Music

Weezer Copes Through Creativity on ‘OK Human’

Courtesy of Atlantic Records“With all the chaos, we decided to ditch the computers, go back to analog and enlisted the help of a 38-piece orchestra to make the record," Weezer writes on their album website.

After album delays and postponed tours, Weezer is back with a brand new sound. Released Jan. 29, “OK Human” is the Los Angeles rockers’ 14th studio album. 

The album’s title is a not-so-subtle nod to Radiohead’s 1997 album “OK Computer,” and similarly explores different aspects of anxieties surrounding technology and the age of social media. “OK Human” maintains a cohesive theme as the band shifts away from their typical fare and swaps heavy guitars for orchestral arrangements. 

More baroque-pop than alt-rock, the record’s sound is unplugged and organic, a deliberate rejection of the technology explored in the lyrics of tracks like “Screens.” The band’s website states, “With all the chaos, we decided to ditch the computers, go back to analog and enlisted the help of a 38-piece orchestra to make the record.”

The album opens with “All My Favorite Songs,” which sets the tone for the project. Despite being written prior to the pandemic, it presciently encapsulates the disappointment, disillusionment and conflicted feelings surrounding the year 2020.

“I don’t know what’s wrong with me,” frontman Rivers Cuomo laments over sweeping strings as a hopeful trumpet trills in the background. 

Courtesy of Atlantic Records “OK Human,” released Jan. 29, is Weezer’s 14th studio album.

On “Grapes Of Wrath,” the cello heartbeat that thrums through the record takes a darker and more aggressive tone. Cuomo namechecks several classic novels, portraying his use of audiobooks as a way to escape from the world around him. 

“Drift off to oblivion / You think I care, I just don’t care,” he huffs dismissively, “I’m barely there.” 

“Playing My Piano” likewise paints a picture of how music can be a way to cope with life under lockdown, even if it means shutting out family and responsibilities along with the outside world.

The songs flow together and, like daily life during a pandemic, it’s sometimes hard to distinguish where one melody ends and another begins. That said, the record is tightly paced and doesn’t overstay its welcome. Tracks like “Mirror Image” say what they have to say before hurtling onward to the next song, but would do well to stay longer, to settle in a bit and get comfortable.

“Numbers” takes a turn for the somber and slightly paranoid, focusing on the myriad ways in which every aspect of modern life has been quantified and narrowed down to data.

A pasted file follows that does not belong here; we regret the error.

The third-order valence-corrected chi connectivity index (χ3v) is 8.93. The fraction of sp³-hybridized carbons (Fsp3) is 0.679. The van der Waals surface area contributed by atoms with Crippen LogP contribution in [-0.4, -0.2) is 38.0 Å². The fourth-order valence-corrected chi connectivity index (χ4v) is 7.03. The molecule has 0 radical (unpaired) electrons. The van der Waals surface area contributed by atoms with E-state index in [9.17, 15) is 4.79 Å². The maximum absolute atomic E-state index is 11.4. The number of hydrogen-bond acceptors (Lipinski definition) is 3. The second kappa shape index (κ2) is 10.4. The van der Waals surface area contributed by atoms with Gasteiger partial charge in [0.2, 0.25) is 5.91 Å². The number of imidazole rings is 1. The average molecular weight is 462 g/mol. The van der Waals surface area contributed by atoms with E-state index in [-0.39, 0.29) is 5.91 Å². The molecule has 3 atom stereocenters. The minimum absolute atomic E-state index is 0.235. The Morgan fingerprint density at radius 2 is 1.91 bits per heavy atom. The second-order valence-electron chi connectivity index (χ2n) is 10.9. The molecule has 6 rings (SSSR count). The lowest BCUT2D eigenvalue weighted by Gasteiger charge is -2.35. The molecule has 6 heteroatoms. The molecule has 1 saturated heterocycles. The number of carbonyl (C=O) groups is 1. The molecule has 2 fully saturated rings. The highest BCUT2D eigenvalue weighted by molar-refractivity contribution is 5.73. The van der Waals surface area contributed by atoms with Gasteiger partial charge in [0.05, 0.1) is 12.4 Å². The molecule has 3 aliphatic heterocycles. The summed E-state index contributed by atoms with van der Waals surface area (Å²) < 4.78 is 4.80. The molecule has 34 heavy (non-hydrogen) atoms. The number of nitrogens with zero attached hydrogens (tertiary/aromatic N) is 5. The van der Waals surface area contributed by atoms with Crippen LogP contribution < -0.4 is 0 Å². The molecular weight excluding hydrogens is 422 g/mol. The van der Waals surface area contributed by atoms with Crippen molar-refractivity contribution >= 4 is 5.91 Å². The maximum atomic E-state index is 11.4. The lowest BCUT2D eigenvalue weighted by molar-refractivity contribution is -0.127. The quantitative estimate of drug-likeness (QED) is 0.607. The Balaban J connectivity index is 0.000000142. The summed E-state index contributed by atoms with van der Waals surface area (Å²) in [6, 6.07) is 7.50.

“Numbers are out to get you / They’ll kill you if they get through,” Cuomo warns before extending a hand across the digital divide. 

“I hear the sadness in your laughter / So call on me and tell me what you need.”

It’s a moment of genuine emotion, briefly dropping the shield of irony that has often been the band’s hallmark. 

The penultimate track “Here Comes The Rain” bounces breezily along, buoyed by peppy piano and a whimsically catchy hook. The title calls to mind The Beatles’ “Here Comes The Sun,” which is fitting, as the strings for “OK Human” were recorded at Abbey Road Studios prior to lockdown. 

Cuomo gets personal in the second verse, but his lighthearted tone belies the criticism and self-reflection therein. 

“I got dirty / Just another punk that bit the dust / In the mirror / I could not recognize myself / The person I’d become,” he hums in his boyish tenor. 

The record closes out with “La Brea Tar Pits,” an eclectic bop sung from the perspective of a prehistoric hunter trapped in the titular tar pits located just outside of Los Angeles, where the bodies of countless animals have been preserved over the centuries. 

Cuomo explained the lyrics in an interview with Upset Magazine, saying, “All those animals ended up extinct, so I think it was a metaphor for me feeling like the world has evolved beyond me and I’m going extinct, and no matter what I try to do, I’m just stuck here in this tar.” 

The melody is bright and upbeat in spite of the macabre lyrics, and it’s one of the best tracks on the album. Like the narrator in the tar pit, the song doesn’t go down easy, winding down into warm and slightly discordant string harmonies.

Though it may be a divergence from Weezer’s usual vibe, the album is definitely worth checking out. Clocking in at 30 minutes, “OK Human” is a brief listen, perfect for a break between Zoom meetings. 

“OK Human” is available on Spotify, iTunes and other streaming platforms.

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